Egyptian Temple
© Courtesy of Minister of State for AntiquitiesLions and sphinxes line the processional way to the temple at Madinet Madi.
Egyptian authorities put another archaeological site on the country's tourist map yesterday by opening a visitor center at Madinet Madi in the Fayoum region south of Cairo.

Founded during the reigns of Amenemhat III (about 1859-1813 B.C.) and Amenemhat IV (about 1814-1805 B.C.) of the 12th Dynasty, Madinet Madi contains the ruins of the only Middle Kingdom temple in Egypt.

Approached by a paved processional way lined by lions and sphinxes, the temple was dedicated to the cobra-headed goddess Renenutet, and the crocodile-headed god, Sobek of Scedet, patron god of the region.

Now almost forgotten by tourists, the site was swarming with pilgrims in ancient times.

Indeed, 10 Coptic churches dating from the 5th to 7th centuries and the remains of a Ptolemaic temple dedicated to the crocodile god were unearthed in the past decades by renowned Egyptologist Edda Bresciani of Pisa University, who has been excavating the area since 1978.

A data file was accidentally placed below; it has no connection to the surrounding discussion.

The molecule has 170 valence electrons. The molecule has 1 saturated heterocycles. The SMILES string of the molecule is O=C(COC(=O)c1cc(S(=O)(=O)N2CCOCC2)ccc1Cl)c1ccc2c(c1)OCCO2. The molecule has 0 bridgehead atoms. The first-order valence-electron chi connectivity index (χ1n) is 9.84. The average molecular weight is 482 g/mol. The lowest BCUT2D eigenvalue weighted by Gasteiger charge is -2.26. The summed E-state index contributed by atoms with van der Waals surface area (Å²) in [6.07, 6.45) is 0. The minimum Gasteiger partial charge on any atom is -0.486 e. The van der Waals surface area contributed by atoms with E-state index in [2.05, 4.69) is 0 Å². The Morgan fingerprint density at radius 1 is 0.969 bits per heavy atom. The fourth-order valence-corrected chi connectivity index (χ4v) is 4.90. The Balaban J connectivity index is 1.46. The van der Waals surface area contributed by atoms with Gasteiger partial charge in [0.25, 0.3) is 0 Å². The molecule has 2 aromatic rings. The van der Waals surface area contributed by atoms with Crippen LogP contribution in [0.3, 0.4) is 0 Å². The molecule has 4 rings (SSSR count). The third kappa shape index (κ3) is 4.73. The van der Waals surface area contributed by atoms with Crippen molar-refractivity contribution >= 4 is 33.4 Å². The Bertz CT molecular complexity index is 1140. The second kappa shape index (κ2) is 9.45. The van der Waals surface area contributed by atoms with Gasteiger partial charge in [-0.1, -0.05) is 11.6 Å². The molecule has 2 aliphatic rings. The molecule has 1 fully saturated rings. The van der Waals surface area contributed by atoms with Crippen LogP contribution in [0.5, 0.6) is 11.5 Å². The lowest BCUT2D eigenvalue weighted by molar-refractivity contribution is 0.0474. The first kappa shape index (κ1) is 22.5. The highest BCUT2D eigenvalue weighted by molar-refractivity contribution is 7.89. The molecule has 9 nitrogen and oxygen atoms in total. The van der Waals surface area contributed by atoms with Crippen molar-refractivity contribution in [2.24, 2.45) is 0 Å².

Discovered more than 10 years ago, the temple featured a unique barrel-vaulted structure which was used for the incubation of crocodile eggs. According to Bresciani, the structure was basically a nursery for sacred crocodiles. Her team found dozens of eggs in different stages of maturation in a hole covered with a layer of sand. In the adjacent room, the archaeologist found a perfectly preserved pool.

Crocodile Eggs
© Courtesy of Minister of State for Antiquities
"As they came out from the eggs, the crocodiles were kept in the pool," Bresciani wrote in the excavation report.

According to Bresciani, the crocodiles were bred only to be killed. As they were embalmed, they were sold to pilgrims to the Sobek temple.

Further evidence for the sacred crocodile business came from a nearby building, which contained another pool and other 60 crocodile eggs.

Almost forgotten in modern times, with its monuments appearing and disappearing with the windblown desert sand, Medinet Madi is now at the center of a development project which aims to preserve the site and make it a more tourist-friendly visitor destination.

The plan, funded by a €3,5-million ($5-million) grant from the Ministry of Foreign Affairs in Italy, has "successfully cleared the archaeological site of intrusive sand and restored its monuments," Zahi Hawass, Minister of State for Antiquities Affairs, said in a statement.

"Comprehensive archaeological survey and mapping of the site have also been undertaken, as has the building of a visitor center and eco-lodge as well," Hawass said.